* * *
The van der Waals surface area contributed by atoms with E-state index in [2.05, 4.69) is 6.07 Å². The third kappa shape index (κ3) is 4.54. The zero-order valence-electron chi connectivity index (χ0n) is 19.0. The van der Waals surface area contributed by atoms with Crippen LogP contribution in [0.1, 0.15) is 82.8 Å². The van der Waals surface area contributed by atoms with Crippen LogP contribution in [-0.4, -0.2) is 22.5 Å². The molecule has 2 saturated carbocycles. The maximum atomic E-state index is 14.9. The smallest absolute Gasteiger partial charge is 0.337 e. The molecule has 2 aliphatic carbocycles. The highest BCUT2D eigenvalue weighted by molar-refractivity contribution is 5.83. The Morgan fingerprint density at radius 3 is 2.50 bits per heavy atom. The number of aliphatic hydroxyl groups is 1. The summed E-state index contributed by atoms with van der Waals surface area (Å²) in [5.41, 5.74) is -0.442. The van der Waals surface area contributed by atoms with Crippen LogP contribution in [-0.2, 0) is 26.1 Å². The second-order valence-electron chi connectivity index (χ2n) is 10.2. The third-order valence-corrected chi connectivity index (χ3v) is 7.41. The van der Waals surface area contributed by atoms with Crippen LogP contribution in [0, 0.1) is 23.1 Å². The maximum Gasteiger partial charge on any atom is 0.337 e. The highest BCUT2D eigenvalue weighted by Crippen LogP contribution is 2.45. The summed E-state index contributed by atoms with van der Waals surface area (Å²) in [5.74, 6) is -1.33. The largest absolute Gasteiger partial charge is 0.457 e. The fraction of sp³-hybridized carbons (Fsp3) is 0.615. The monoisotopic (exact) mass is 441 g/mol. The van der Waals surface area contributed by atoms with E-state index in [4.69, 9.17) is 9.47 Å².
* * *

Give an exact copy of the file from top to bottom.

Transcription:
The van der Waals surface area contributed by atoms with E-state index in [2.05, 4.69) is 6.07 Å². The third kappa shape index (κ3) is 4.54. The zero-order valence-electron chi connectivity index (χ0n) is 19.0. The van der Waals surface area contributed by atoms with Crippen LogP contribution in [0.1, 0.15) is 82.8 Å². The van der Waals surface area contributed by atoms with Crippen LogP contribution in [-0.4, -0.2) is 22.5 Å². The molecule has 2 saturated carbocycles. The maximum atomic E-state index is 14.9. The smallest absolute Gasteiger partial charge is 0.337 e. The molecule has 2 aliphatic carbocycles. The highest BCUT2D eigenvalue weighted by molar-refractivity contribution is 5.83. The Morgan fingerprint density at radius 3 is 2.50 bits per heavy atom. The number of aliphatic hydroxyl groups is 1. The summed E-state index contributed by atoms with van der Waals surface area (Å²) in [5.41, 5.74) is -0.442. The van der Waals surface area contributed by atoms with Crippen LogP contribution in [-0.2, 0) is 26.1 Å². The second-order valence-electron chi connectivity index (χ2n) is 10.2. The third-order valence-corrected chi connectivity index (χ3v) is 7.41. The van der Waals surface area contributed by atoms with Crippen LogP contribution in [0, 0.1) is 23.1 Å². The maximum Gasteiger partial charge on any atom is 0.337 e. The highest BCUT2D eigenvalue weighted by Crippen LogP contribution is 2.45. The summed E-state index contributed by atoms with van der Waals surface area (Å²) in [5.74, 6) is -1.33. The largest absolute Gasteiger partial charge is 0.457 e. The fraction of sp³-hybridized carbons (Fsp3) is 0.615. The monoisotopic (exact) mass is 441 g/mol. The van der Waals surface area contributed by atoms with E-state index in [4.69, 9.17) is 9.47 Å².